Satisfied customers are NOT always loyal.
In the words of customer service expert, Shep Hyken:
“There’s a big difference between a satisfied customer & a loyal customer. Never settle for satisfied.”
Your business needs loyal customers, especially if you sell products or services that thrive on repeat purchases. So if you:
Or any other small to mid-size business, you could benefit from a loyalty program.
Running a loyalty program may have been difficult in the past, but not anymore. Digitization has made things so much easier and managing your loyalty program is as easy as eating cake these days!
In this article, you’ll learn about the loyalty program statistics and benefits that show you just how powerful customer retention can be.
If you’re trying to make the case for adopting a loyalty program at your organization, or have been on the fence about it yourself, this should make the decision much easier.
Here are the Customer Loyalty Statistics you need to know:
These loyalty program statistics paint an interesting picture. The overall membership in loyalty programs is increasing but people are only active in less than half.
It’s not enough to get people to register, you also have to engage them.
Incentives are a big part of getting people engaged with 92% of people saying that it matters to them.
Staying connected to a brand isn’t important to loyalty program members with 95% saying it doesn’t matter.
That may be because there are so many channels to do that already.
There are many tools that allow you to keep up a conversation on social media, email marketing has long been a strong communication channel, and push notifications are becoming popular.
Older generations seem to be the most engaged with loyalty programs with the participation of Gen Z falling by almost 10% in a single year.
It may be a sign that brands aren’t meeting their needs and don’t deserve their loyalty or a result of youthfulness. Only time will tell.
Collecting personal information will reduce the likelihood of people signing up for your program but personalizing your loyalty program can increase satisfaction by up to 6.4 x.
It’s a fine line to walk because collecting more information makes it easier to personalize.
Instead of collecting everything upfront, consider waiting until your new members are comfortable with your brand then ask for more information gradually.
Alternatively, if you are looking to try something on a larger scale, you could contemplate using machine learning to learn more about your customers.
In the end, though more people than ever are registered with a loyalty program, less than half are satisfied so there’s a lot of room for improvement!
The data is clear. When you have loyal customers, they’re more valuable to you. Not just because they spend more but because they tell their network about you.
No matter how small the network, it’s an added benefit because you acquire new customers without spending directly on advertising.
The challenge is understanding what your customers want and knowing if you’re doing a good job providing it.
Test out using customer satisfaction surveys to find areas where you’re dropping the ball or need to improve.
Another option is to regularly communicate with leads and customers through thoughtful email marketing campaigns. At the very least, you’ll be top of mind more often.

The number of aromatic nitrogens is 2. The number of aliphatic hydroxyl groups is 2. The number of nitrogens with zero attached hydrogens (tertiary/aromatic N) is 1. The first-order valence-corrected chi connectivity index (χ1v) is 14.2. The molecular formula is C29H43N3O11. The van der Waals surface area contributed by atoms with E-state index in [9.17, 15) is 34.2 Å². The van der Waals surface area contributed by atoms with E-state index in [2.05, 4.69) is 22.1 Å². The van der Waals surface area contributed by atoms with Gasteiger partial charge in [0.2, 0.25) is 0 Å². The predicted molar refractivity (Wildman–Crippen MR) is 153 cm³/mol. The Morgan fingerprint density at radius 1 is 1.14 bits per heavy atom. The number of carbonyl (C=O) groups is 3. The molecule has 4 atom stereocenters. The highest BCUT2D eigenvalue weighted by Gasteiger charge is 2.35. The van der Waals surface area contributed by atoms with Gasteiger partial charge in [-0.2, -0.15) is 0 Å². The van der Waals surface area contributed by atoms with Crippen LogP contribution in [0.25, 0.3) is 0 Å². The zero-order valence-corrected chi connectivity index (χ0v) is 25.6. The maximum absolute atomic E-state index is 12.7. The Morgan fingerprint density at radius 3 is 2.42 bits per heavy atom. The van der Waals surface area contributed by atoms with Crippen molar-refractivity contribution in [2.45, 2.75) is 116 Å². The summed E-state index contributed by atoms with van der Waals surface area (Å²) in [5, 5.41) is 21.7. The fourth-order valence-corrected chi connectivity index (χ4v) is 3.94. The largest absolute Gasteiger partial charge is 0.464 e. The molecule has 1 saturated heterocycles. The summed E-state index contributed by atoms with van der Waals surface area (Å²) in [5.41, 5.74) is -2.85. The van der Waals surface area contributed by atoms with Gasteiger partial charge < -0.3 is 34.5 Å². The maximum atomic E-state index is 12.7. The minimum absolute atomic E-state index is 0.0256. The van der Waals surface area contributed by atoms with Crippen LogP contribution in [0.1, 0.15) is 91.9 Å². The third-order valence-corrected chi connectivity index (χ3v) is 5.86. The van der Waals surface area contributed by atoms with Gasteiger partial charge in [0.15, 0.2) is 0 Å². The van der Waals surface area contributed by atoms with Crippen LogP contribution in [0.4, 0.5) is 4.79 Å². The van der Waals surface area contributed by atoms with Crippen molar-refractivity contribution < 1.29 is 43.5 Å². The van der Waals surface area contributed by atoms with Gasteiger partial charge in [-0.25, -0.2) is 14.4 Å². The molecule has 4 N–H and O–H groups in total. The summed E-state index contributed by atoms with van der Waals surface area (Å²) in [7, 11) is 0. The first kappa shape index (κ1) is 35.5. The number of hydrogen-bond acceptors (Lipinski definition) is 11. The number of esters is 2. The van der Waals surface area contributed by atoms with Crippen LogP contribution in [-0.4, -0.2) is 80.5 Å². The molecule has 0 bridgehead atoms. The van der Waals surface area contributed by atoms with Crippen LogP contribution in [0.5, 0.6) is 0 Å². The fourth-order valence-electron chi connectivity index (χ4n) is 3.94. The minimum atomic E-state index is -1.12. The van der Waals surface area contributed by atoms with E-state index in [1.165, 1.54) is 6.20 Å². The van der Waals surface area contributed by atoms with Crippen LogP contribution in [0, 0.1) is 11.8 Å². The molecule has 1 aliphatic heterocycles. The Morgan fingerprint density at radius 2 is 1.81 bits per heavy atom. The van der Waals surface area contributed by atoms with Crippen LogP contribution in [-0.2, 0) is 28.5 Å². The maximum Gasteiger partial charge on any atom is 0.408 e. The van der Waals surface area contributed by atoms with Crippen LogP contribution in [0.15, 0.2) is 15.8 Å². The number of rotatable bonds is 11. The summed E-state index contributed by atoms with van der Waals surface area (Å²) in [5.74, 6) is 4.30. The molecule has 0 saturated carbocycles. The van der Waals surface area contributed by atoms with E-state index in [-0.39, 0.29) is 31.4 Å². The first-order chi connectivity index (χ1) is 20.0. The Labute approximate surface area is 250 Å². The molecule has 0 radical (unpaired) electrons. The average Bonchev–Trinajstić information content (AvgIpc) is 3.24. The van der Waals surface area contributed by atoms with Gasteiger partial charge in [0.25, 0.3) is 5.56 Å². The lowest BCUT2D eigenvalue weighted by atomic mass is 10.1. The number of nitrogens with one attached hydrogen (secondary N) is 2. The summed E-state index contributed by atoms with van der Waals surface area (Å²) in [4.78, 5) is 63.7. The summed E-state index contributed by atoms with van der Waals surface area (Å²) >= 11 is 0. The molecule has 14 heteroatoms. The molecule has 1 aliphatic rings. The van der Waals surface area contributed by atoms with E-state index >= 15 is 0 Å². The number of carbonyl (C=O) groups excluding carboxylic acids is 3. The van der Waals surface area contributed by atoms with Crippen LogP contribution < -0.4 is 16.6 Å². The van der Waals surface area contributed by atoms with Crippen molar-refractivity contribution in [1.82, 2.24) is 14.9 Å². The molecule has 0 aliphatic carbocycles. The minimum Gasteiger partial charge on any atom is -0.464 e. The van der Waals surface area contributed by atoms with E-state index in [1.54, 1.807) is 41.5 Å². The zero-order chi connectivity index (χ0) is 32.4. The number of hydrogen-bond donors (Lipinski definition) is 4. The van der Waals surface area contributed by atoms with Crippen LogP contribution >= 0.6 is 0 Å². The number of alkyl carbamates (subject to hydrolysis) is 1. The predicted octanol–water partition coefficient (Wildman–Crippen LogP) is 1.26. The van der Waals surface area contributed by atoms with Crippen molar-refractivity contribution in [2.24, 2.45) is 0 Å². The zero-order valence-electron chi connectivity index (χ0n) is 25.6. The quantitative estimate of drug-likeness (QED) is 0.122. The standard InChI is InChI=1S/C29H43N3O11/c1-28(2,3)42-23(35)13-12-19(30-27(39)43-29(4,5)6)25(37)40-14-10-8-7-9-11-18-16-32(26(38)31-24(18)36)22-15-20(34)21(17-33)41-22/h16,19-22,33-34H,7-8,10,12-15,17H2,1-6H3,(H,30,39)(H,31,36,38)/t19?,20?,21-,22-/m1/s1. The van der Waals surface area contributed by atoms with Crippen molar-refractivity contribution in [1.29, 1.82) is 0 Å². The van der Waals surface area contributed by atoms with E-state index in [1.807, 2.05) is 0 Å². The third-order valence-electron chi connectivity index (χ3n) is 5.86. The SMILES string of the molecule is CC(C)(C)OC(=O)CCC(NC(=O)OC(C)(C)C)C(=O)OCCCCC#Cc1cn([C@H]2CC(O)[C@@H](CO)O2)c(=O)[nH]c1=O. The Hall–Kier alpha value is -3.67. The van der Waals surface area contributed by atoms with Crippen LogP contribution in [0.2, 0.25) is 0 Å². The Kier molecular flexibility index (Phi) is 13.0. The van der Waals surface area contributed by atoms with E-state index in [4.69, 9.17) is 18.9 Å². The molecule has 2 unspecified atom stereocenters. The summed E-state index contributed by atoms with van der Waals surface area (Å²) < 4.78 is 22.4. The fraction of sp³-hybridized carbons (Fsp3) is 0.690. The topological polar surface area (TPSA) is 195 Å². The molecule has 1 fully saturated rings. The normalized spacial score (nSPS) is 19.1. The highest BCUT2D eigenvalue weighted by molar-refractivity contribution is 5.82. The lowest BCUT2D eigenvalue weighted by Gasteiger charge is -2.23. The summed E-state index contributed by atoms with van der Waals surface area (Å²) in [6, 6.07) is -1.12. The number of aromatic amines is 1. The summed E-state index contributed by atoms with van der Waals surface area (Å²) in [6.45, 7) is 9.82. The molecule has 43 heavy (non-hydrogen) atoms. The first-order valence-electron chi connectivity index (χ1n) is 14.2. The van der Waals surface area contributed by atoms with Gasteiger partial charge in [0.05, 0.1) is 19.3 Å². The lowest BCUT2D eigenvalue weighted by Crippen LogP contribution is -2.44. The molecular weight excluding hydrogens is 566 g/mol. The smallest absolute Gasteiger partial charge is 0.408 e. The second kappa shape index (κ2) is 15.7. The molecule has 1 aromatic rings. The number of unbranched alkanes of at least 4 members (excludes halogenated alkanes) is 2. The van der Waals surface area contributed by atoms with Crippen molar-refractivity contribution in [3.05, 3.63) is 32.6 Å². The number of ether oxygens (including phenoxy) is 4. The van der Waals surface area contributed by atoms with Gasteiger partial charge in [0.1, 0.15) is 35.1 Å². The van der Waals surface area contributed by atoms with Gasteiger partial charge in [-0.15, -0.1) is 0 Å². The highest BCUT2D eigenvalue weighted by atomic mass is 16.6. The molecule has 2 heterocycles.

When it’s time to make a purchase, your brand will be the first one they think of.
The data doesn’t lie. There’s real money on the line when you’re not able to instill loyalty in customers. Even when you have a bit of loyalty, it can be lost if you drop the ball.
Something like a poor returns experience turns off almost every single shopper and $98 billion in potential revenue is lost by failing to create simple experiences.
Out of the 41 statistics mentioned above, the following ones are the most important for you to know before you launch a loyalty program.
In a joint study published by Manta and BIA/Kelsey, 61 percent of SMBs say that repeat customers drive more than 50 percent of their sales. Meanwhile, only 34 percent of these small businesses have a loyalty program in place.
The study also found out that repeat customers spend 67% more than new ones. But the Manta study isn’t alone in this finding.
Although Amazon isn’t a small business, buyer psychology is often the same across platforms they trust. While Amazon Prime users spend an average of $1,500 a year on Amazon, non-Prime users spend only $625 a year.
In other words, Prime customers spend 140% more!
It helps that customers love loyalty programs. According to a Visa sponsored Loyalty Report study, 81% of customers say that loyalty programs encourage them to keep buying from a brand.
More than 39% of customers in a loyalty program would spend more on your product even if they have cheaper alternatives.
Top marketing consultants believe that customers who use loyalty programs are five times more likely to commit to buying from only one brand.
But it doesn’t stop there, those customers’ frequency of buying is 90% higher than others.
When customers attach their purchase to winning a reward, they tend to buy more to earn that reward.
The Journal of Marketing Research says that the closer a customer is to a bonus, the more they buy.
Loyalty program customers often feel good about the rewards they receive from a business. So they end up telling their friends and family about the brand.
In the Loyalty Report study that we cited earlier, 73% of customers on your loyalty rewards program are more likely to recommend your brand.
As you probably know, customer-to-customer recommendations have many benefits on their own. HubSpot says that 81% of customers trust recommendations from their friends and family.